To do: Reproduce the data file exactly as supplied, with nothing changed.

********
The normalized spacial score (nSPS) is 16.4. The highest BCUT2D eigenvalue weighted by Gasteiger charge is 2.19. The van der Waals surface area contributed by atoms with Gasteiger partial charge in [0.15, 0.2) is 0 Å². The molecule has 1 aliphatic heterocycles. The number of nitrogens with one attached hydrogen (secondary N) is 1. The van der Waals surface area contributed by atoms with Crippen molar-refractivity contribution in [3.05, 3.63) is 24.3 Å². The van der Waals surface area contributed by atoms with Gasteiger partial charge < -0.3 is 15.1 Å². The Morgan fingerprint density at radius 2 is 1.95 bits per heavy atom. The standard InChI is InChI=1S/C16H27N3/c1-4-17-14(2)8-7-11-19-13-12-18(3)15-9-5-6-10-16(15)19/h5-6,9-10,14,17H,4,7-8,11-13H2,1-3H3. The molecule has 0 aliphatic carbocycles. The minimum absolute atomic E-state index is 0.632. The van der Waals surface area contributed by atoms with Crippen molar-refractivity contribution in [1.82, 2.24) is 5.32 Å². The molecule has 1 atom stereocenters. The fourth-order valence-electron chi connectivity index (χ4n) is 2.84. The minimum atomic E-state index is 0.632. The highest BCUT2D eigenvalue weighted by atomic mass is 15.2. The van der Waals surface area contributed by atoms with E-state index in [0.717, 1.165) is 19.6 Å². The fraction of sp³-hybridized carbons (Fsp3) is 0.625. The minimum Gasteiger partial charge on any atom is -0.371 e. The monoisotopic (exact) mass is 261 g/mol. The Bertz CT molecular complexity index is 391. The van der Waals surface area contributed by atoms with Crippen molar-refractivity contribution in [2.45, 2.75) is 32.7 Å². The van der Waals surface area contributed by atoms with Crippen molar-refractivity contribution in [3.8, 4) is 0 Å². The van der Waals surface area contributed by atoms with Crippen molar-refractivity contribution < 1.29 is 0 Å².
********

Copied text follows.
The normalized spacial score (nSPS) is 16.4. The highest BCUT2D eigenvalue weighted by Gasteiger charge is 2.19. The van der Waals surface area contributed by atoms with Gasteiger partial charge in [0.15, 0.2) is 0 Å². The molecule has 1 aliphatic heterocycles. The number of nitrogens with one attached hydrogen (secondary N) is 1. The van der Waals surface area contributed by atoms with Crippen molar-refractivity contribution in [3.05, 3.63) is 24.3 Å². The van der Waals surface area contributed by atoms with Gasteiger partial charge < -0.3 is 15.1 Å². The Morgan fingerprint density at radius 2 is 1.95 bits per heavy atom. The standard InChI is InChI=1S/C16H27N3/c1-4-17-14(2)8-7-11-19-13-12-18(3)15-9-5-6-10-16(15)19/h5-6,9-10,14,17H,4,7-8,11-13H2,1-3H3. The molecule has 0 aliphatic carbocycles. The minimum absolute atomic E-state index is 0.632. The van der Waals surface area contributed by atoms with Crippen molar-refractivity contribution in [1.82, 2.24) is 5.32 Å². The molecule has 1 atom stereocenters. The fourth-order valence-electron chi connectivity index (χ4n) is 2.84. The minimum atomic E-state index is 0.632. The highest BCUT2D eigenvalue weighted by atomic mass is 15.2. The van der Waals surface area contributed by atoms with E-state index in [0.717, 1.165) is 19.6 Å². The fraction of sp³-hybridized carbons (Fsp3) is 0.625. The minimum Gasteiger partial charge on any atom is -0.371 e. The monoisotopic (exact) mass is 261 g/mol. The Bertz CT molecular complexity index is 391. The van der Waals surface area contributed by atoms with Crippen molar-refractivity contribution in [2.45, 2.75) is 32.7 Å². The van der Waals surface area contributed by atoms with Crippen molar-refractivity contribution in [3.8, 4) is 0 Å². The van der Waals surface area contributed by atoms with Crippen molar-refractivity contribution < 1.29 is 0 Å².